DP: Assuming your artistic passion, determination, and love of learning is already in place, and you’re no stranger to Googling advice and cheezy quotes, I would recommend having as many short coffee dates with as many people from different backgrounds and fields as possible. Don’t ask questions about film. Just chat about anything. You always walk away with something whether it’s a professional idea or a story idea. Stay in touch and stay human.

Back to Top

 

Jennifer Shanse

Jen Shanse_ThailandJennifer is thrilled to be part of the Broadway East Art Walk’s Community Film Workshop + Festival. She earned her Bachelor of Arts degree at UBC in Film Studies and continues to pursue her passion in the world of film. She’s worked on independent films in London, England and at Rainmaker Entertainment in Vancouver. Jennifer has also volunteered at a community television station in Cape Coast, Ghana, shooting news, documentary and narrative pieces as well as a Public Service Announcement for UNICEF. More recently, Jennifer has completed a short documentary she shot and directed on the Thai-Burma border. She is excited to be mentoring amateur filmmakers in Mount Pleasant and seeing the stories that emerge from the community.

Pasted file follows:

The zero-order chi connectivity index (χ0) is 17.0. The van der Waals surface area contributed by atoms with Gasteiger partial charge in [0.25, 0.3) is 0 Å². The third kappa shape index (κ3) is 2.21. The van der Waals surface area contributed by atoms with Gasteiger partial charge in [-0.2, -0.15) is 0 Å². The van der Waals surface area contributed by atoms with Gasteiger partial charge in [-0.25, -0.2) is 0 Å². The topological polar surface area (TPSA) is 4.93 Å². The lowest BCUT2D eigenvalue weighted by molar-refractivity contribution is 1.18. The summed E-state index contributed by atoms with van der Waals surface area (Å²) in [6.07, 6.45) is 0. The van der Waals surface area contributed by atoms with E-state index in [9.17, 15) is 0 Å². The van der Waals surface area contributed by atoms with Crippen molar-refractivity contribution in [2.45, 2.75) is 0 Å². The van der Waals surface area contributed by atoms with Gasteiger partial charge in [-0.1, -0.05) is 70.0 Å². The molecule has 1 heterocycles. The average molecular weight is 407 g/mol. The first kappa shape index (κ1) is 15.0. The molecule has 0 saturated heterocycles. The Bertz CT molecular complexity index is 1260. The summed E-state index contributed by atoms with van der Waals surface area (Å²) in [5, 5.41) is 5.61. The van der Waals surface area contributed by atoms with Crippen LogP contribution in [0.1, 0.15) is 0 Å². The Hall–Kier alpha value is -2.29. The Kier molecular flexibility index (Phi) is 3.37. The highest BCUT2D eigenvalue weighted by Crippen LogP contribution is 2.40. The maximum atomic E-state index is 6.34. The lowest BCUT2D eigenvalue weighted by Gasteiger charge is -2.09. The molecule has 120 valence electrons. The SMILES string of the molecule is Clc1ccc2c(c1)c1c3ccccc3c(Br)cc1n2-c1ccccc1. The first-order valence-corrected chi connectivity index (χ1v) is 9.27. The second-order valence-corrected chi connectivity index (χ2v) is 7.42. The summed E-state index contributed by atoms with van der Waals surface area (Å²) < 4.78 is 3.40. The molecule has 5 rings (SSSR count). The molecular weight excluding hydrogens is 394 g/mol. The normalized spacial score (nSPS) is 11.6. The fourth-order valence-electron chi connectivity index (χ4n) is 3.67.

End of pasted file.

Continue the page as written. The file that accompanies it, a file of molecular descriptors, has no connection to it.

More about Jennifer…

BEAW: Why did you get into film work? Is there a specific moment when you knew this is what you wanted to do?

JS: When I was about 12 or 13 I tried to meet the writers of a TV show I really liked because I wanted to work for them. That didn’t happen, but I did start writing scripts – or at least stories in a quasi-script format – around that time. In high school I switched to a school that had a film and video program, and by that time I knew I was hooked.

BEAW: Was there a particular event or time that you recognized that filmmaking was not just a hobby, but that it would be your life and your living?

JS: I recognized quite early that film would be my life, but making a living at it has been a challenge. The indie work I got in Vancouver was low-paid (or more often volunteer) and sporadic. So I went to London thinking I’d try something different … and ended up working low-paid and volunteer gigs while holding down a day job. For the most part, I’ve stayed in film by saving up money and doing projects as I am able. Videography has taken off, though. Companies are increasingly needing video content for their websites, and freelancing keeps me behind a camera and on top of new technology.

BEAW: What films have been the most inspiring or influential to you and why?

JS: Some movies I saw as a kid have stayed with me. The Neverending Story had a big impact on me, and I still see its unconscious influence in scripts I write. The Last Unicorn was a big inspiration to me as a kid, and it was also the reason I went to London – there was talk of a British company remaking the film and I wanted to be a part of that, so I got a working holiday visa and a plane ticket. It wasn’t made, but the producer introduced me to some amazing people in the industry.

BEAW: Do filmmakers have any responsibility to culture? Do you feel that being a creative person requires that you give back or tell a particular story or not do something else? Why or why not?